Colin Farrell is a true treasure. His Irish brogue his difficult to hide—even when he wants to—but his charm is perhaps even more difficult to hide from viewers. In a word, he is talented. He is thoroughly watchable in even his worst films. His performances are subtle and grounded, yet they are also hard to forget. By all accounts, he is a consummate professional. He has worked with a variety of directors as wide as Michael Mann to Martin McDonagh, and from Steven Spielberg to Terrence Malick. Here’s hoping he is far from quitting the game. Below you’ll find his seven best films to date.
The New World (2005)
Terrence Malick’s The New World is perhaps the greatest film of his late career. Through dreamy, beautiful and evocative imagery of the unspoiled North American continent, Malick and cinematographer Emmanuel Lubezki bring to life the settling of Jamestown. Even with a crowded field of great roles, Farrell’s performance as John Smith in The New World is surely the best of his career to date.
Miami Vice (2006)
Miami Vice was largely derided following its release because of its dissimilarity to the popular show upon which it was based. It is dark and brooding, the 1980s camp of the series is nowhere to be seen. Instead, Michael Mann makes the story all his own, complete with music from Mogwai, Nonpoint and more. Farrell and Jamie Foxx play Detectives “Sonny” Crockett and “Rico” Tubbs, respectively, giving each character their own twist. In recent years, Miami Vice has been reevaluated by some as a masterpiece and a prime example of mid-2000s digital film.
In Bruges (2008)
In Martin McDonagh’s In Bruges, two hit men are sent to the titular city after a botched job. Farrell plays Ray, a rookie mercenary who is unsettled by the quiet town. His mentor Ken (Brendan Gleeson), on the other hand, takes a liking to the quaintness of Bruges. While there, the two wonder about their lives and their next move in particular. The film was much acclaimed upon release, and rightfully so. The film is wholly entertaining with two strong lead characters.
The Lobster (2015)
Yorgos Lanthimos’ minimalist dystopian film The Lobster imagines a darkly funny world where dating is rigid and based upon shared physical abilities or disabilities. Not only that, failure to find a suitable partner in a given period of time results in one’s forced transformation from human to an animal species of their choosing. Farrell’s David spends his days in a hotel with his dog (formerly his brother) and many other single people. But like in this world, dating is difficult. It is an imaginative and bizarre film, but surely worth the watch.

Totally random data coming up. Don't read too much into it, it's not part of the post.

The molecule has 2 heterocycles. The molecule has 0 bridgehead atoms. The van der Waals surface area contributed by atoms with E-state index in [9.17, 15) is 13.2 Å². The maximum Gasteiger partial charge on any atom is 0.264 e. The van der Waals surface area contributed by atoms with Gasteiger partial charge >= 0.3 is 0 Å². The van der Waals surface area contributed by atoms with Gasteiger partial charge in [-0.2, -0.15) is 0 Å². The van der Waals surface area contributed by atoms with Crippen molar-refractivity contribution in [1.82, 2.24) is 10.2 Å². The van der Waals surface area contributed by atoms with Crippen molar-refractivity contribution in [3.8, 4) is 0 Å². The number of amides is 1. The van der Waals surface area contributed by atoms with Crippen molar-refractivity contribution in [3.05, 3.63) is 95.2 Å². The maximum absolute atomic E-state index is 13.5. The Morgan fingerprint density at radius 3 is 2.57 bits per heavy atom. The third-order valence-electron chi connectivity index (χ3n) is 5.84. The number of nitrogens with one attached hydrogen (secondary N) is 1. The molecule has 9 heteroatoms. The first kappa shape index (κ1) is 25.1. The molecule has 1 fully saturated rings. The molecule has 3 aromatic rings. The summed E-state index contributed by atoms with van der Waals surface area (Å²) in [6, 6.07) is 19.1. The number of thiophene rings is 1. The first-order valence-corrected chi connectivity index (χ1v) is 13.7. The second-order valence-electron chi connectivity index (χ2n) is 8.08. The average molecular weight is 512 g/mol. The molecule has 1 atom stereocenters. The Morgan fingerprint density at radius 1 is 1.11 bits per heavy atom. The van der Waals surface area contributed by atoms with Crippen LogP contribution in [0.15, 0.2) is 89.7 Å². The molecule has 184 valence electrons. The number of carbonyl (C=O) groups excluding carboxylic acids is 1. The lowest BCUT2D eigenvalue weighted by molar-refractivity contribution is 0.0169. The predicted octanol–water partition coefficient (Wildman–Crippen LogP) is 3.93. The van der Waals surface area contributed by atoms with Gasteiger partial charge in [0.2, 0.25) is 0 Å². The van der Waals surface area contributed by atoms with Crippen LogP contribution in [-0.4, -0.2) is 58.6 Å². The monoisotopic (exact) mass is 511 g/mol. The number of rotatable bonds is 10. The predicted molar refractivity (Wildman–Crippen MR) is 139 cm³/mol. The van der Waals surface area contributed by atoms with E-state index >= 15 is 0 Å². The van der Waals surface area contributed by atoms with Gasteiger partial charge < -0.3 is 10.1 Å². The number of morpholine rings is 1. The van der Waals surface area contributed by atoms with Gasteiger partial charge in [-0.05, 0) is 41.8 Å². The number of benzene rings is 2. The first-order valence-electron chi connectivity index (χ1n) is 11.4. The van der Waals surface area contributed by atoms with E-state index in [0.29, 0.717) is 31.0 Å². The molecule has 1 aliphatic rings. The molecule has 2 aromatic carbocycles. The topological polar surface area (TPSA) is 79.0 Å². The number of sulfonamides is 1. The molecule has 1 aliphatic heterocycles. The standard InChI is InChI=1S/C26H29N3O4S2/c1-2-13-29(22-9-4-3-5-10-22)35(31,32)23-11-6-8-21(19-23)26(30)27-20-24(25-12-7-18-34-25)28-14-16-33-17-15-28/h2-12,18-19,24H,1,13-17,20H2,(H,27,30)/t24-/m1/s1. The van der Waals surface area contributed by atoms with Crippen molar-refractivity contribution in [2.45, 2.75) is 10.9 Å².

Minority Report (2002)
Steven Spielberg’s adaptation of a Philip K. Dick story imagines a sleek and stylish but believable future in which crimes are predicted before the occur (dubbed “pre-crime”) and citizens are marketed to individually as they go throughout their day. Tom Cruise plays John Anderton, a pre-crime detective who finds himself framed for a crime didn’t commit—and wasn’t planning to. Rounding out the cast of Cruise, Samantha Morton and Max Von Sydow, Farrell plays Danny Witwer, a Department of Justice investigator overseeing the Pre-crime department.
The Beguiled (2017)
Who better to reimagine the 1971 film The Beguiled from the perspective of its female characters than Sofia Coppola, one of the most prominent female filmmakers working today? When an all-female boarding school in the Antebellum south is invaded by an injured Union Army deserter (Farrell), his presence upsets the balance power relationship between the women. Along with Farrell, Elle Fanning, Nicole Kidman and Kirsten Dunst give strong performances.
The Killing of a Sacred Deer (2017)
The Killing of a Sacred Deer, Lanthimos’ follow-up to The Lobster, features Farrell as a cardiovascular surgeon named Steven Murphy. Murphy finds his pleasant family life is disquieted by an unsettling fatherless teenager named Martin (Barry Keoghan). The performances are purposefully stilted to unsettle the viewer, like all of Lanthimos’ films, but in none of his films is it more pointed and obvious than here. It may not be the best film of Lanthimos or Farrell’s career, but it is certainly one of the most unnerving.